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Please use this identifier to cite or link to this item: http://dspace.lib.cranfield.ac.uk/handle/1826/6493

Document Type: Thesis or dissertation
Title: Informatics for devices within telehealth systems for monitoring chronic diseases
Authors: Adeogun, Oluseun
Supervisors: Alcock, Jeffrey R.
Tiwari, Ashutosh
Issue Date: Apr-2011
Abstract: Preliminary investigation at the beginning of this research showed that informatics on point-of-care (POC) devices was limited to basic data generation and processing. This thesis is based on publications of several studies during the course of the research. The aim of the research is to model and analyse information generation and exchange in telehealth systems and to identify and analyse the capabilities of these systems in managing chronic diseases which utilise point-of-care devices. The objectives to meet the aim are as follows: (i) to review the state-of-the-art in informatics and decision support on point-of-care devices. (ii) to assess the current level of servitization of POC devices used within the home environment. (iii) to identify current models of information generation and exchange for POC devices using a telehealth perspective. (iv) to identify the capabilities of telehealth systems. (v) to evaluate key components of telehealth systems (i.e. POC devices and intermediate devices). (vi) to analyse the capabilities of telehealth systems as enablers to a healthcare policy. The literature review showed that data transfer from devices is an important part of generating information. The implication of this is that future designs of devices should have efficient ways of transferring data to minimise the errors that may be introduced through manual data entry/transfer. The full impact of a servitized model for point-of-care devices is possible within a telehealth system, since capabilities of interpreting data for the patient will be offered as a service (c.f. NHS Direct). This research helped to deduce components of telehealth systems which are important in supporting informatics and decision making for actors of the system. These included actors and devices. Telehealth systems also help facilitate the exchange of data to help decision making to be faster for all actors concerned. This research has shown that a large number of capability categories existed for the patients and health professionals. There were no capabilities related to the caregiver that had a direct impact on the patient and health professional. This was not surprising since the numbers of caregivers in current telehealth systems was low. Two types of intermediate devices were identified in telehealth systems: generic and proprietary. Patients and caregivers used both types, while health professionals only used generic devices. However, there was a higher incidence of proprietary devices used by patients. Proprietary devices possess features to support patients better thus promoting their independence in managing their chronic condition. This research developed a six-step methodology for working from government objectives to appropriate telehealth capability categories. This helped to determine objectives for which a telehealth system is suitable.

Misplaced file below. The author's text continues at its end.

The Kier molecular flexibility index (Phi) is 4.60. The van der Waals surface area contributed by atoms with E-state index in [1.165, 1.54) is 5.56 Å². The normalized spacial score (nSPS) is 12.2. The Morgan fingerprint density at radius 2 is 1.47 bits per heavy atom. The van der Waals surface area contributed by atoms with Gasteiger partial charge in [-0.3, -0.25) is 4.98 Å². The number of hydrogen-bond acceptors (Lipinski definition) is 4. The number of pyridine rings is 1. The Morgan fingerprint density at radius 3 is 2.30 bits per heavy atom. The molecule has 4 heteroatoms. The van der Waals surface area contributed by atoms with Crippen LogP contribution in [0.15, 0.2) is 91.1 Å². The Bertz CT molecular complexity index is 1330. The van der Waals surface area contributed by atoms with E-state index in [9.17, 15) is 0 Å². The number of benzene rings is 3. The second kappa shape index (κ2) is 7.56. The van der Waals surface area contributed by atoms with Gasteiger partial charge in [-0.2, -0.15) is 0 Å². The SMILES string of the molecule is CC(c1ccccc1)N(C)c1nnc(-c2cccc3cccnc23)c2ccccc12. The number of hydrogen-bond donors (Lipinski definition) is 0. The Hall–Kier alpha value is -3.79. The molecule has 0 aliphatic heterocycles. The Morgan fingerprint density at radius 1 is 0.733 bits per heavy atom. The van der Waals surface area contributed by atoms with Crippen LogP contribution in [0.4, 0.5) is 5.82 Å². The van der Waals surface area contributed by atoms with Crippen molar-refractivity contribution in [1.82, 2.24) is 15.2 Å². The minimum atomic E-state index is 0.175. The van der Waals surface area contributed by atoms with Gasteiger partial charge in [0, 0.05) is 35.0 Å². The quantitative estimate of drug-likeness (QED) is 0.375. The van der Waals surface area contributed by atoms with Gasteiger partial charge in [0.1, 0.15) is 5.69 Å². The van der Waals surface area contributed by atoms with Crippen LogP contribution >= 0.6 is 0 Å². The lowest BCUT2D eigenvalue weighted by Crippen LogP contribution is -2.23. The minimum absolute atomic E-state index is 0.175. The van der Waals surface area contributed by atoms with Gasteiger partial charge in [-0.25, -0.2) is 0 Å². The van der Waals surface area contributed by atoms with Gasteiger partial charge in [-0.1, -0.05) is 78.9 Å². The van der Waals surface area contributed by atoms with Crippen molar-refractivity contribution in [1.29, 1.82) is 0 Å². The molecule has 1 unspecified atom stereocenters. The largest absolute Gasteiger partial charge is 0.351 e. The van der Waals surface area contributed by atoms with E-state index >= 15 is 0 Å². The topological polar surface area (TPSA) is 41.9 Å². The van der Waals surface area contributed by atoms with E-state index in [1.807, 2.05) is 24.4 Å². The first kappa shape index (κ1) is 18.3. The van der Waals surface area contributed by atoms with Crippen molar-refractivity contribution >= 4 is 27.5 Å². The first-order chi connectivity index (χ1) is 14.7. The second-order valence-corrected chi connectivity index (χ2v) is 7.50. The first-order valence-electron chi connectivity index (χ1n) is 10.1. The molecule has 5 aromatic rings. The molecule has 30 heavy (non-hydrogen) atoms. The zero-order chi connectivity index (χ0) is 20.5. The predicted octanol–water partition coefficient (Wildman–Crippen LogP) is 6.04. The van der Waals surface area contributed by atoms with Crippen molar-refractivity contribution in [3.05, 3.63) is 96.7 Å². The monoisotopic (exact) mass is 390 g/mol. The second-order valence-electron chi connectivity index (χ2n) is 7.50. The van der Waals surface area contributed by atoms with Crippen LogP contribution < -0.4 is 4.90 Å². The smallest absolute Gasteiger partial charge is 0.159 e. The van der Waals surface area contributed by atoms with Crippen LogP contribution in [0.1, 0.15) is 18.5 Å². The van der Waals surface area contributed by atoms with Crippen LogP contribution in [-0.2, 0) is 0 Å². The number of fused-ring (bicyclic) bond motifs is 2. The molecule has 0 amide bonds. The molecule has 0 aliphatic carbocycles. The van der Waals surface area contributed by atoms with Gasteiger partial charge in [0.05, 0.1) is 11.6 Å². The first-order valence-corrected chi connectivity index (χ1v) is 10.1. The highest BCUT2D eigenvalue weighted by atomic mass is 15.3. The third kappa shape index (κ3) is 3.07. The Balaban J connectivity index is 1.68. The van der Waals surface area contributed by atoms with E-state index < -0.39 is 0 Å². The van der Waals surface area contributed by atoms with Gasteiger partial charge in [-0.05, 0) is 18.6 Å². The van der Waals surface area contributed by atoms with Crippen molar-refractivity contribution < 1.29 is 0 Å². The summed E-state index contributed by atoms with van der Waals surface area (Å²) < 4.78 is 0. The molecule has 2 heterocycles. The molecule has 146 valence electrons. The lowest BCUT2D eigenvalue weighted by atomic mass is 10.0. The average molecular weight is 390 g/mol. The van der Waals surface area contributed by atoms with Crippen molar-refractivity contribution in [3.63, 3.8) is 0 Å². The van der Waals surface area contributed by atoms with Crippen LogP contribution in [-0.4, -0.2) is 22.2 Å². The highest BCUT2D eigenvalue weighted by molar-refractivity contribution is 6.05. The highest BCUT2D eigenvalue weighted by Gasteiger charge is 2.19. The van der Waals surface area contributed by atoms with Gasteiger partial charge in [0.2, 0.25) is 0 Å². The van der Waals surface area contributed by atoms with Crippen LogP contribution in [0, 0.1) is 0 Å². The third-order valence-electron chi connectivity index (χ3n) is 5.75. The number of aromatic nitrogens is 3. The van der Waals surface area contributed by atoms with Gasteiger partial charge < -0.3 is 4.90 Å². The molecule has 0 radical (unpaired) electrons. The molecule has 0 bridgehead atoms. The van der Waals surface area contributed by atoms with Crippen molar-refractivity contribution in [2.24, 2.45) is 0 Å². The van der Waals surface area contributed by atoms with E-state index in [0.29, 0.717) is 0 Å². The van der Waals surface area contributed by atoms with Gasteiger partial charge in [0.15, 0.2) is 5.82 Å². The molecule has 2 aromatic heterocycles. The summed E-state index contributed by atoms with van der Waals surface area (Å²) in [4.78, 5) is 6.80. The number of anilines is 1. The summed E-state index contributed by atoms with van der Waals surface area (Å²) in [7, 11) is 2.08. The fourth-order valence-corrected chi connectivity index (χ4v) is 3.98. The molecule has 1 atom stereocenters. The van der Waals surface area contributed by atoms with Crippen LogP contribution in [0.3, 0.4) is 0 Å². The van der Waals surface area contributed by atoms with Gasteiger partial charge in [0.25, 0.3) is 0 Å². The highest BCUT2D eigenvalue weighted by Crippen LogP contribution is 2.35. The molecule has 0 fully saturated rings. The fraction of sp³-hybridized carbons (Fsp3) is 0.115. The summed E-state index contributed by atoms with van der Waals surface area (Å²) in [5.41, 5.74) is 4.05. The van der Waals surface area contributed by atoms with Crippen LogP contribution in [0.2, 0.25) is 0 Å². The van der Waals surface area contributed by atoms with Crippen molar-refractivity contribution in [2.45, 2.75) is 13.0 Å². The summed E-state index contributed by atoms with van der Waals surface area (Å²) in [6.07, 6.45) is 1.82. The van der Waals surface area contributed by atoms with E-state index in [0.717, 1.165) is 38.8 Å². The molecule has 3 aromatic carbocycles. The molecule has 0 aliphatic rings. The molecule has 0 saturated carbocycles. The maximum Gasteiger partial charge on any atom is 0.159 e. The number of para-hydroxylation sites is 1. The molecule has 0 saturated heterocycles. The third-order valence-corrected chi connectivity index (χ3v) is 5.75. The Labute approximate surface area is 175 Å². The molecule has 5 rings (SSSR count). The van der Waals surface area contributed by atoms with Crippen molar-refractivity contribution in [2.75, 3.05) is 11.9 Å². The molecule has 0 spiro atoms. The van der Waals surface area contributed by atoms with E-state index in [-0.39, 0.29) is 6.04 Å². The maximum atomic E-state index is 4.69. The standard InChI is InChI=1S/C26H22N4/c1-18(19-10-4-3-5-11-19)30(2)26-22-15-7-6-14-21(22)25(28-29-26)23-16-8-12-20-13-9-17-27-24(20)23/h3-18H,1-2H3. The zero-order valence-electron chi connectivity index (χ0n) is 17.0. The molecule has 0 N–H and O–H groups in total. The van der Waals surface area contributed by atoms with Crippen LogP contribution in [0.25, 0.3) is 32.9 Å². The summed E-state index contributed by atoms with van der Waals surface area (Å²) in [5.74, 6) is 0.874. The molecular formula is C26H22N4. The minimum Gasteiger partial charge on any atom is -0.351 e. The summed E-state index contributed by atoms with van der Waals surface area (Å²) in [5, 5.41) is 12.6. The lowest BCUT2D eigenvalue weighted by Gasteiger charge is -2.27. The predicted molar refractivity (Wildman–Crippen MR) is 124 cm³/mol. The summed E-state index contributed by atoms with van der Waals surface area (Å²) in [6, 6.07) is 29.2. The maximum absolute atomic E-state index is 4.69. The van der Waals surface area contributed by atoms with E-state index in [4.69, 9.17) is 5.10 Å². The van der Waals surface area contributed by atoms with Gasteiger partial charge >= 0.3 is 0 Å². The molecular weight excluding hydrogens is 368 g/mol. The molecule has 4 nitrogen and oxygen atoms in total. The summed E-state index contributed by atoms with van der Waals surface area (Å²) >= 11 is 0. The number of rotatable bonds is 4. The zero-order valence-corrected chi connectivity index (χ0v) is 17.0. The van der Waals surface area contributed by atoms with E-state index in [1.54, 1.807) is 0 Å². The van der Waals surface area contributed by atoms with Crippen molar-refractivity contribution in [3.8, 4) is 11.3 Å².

URI: http://dspace.lib.cranfield.ac.uk/handle/1826/6493
Appears in Collections:PhD, EngD and MSc by research theses (School of Applied Sciences)

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